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Steph Barnes
October 26, 2017 1:08 pm

On December 14th, 2012, Adam Lanza shot and killed 20 children between the ages of 6 and 7 as well as six adult staff members at Sandy Hook Elementary School in Newtown, Connecticut. Now, almost five years after the horrific incident, files from the FBI reveal that police were alerted to Lanza’s plans before he acted. On Tuesday, the agency released more than 1,500 pages documenting the investigation into the mass shooting and Lanza himself.

The mostly redacted documents offer a window into the early days of the investigation, as agents tried to piece together information, chase leads, and find a motive for Lanza’s actions.

In an entry dated December 26, 2012, 12 days after the shooting, a man said he had been privy to a 2008 conversation in which Lanza said he had an assault weapon and “planned to kill his mother and children at Sandy Hook.” According to the documents, the man then reported what he had heard to the Newtown police. However, since the guns in question were owned legally by Lanza’s mother, the local police department said there was nothing they could do.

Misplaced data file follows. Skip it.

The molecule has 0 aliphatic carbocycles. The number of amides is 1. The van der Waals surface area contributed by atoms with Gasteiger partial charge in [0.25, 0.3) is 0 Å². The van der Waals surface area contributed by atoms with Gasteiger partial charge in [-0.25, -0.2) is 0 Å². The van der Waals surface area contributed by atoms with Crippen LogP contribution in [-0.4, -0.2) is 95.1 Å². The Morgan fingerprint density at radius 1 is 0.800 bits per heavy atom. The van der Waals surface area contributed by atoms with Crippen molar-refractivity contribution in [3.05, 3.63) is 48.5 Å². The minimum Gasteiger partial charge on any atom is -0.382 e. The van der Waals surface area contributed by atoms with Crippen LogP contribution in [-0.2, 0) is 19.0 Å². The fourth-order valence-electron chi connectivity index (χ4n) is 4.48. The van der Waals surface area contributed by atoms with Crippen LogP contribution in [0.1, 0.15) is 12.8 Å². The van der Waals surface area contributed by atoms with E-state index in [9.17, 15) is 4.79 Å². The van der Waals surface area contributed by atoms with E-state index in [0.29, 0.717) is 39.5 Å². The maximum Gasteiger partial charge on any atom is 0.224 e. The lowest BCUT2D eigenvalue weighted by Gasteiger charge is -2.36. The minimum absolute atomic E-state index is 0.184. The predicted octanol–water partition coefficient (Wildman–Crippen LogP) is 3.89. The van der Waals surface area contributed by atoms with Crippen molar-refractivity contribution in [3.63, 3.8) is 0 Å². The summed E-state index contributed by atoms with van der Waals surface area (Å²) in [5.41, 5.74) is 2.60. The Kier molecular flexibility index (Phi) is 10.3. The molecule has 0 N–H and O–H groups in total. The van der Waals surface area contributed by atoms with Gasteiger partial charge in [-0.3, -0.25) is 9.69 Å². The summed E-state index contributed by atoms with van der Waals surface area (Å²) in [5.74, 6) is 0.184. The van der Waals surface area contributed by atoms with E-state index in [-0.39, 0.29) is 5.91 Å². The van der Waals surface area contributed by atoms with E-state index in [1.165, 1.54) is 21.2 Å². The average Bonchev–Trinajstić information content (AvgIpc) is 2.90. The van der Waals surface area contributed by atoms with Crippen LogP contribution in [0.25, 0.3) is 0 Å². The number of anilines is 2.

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Additionally, a woman who Lanza had been talking to on a website devoted to the Columbine school shooting said Lanza used screennames to honor infamous school shooters like German gunman Tim Kretschmer and Canadian killer Kimveer Gill. The woman described him as “the weirdest person online,” and said he was “singularly focused and obsessed with mass murders.” The FBI documents also revealed Lanza devoted almost all his internet activity to researching and discussing mass murders and spree killings.

We won’t ever know if earlier police involvement could have prevented Adam Lanza from carrying out his horrific plan, but perhaps a more hands-on approach could have reduced the likelihood. At the very least, it begs the question of how sensical it is to allow a person who has vocalized a desire to commit a mass shooting to have continued access to guns.

Our hearts are with the families who were forever impacted by this senseless act of violence, and we continue to hope for more common sense gun laws. If you feel strongly about this issue, you can find your state representative here.

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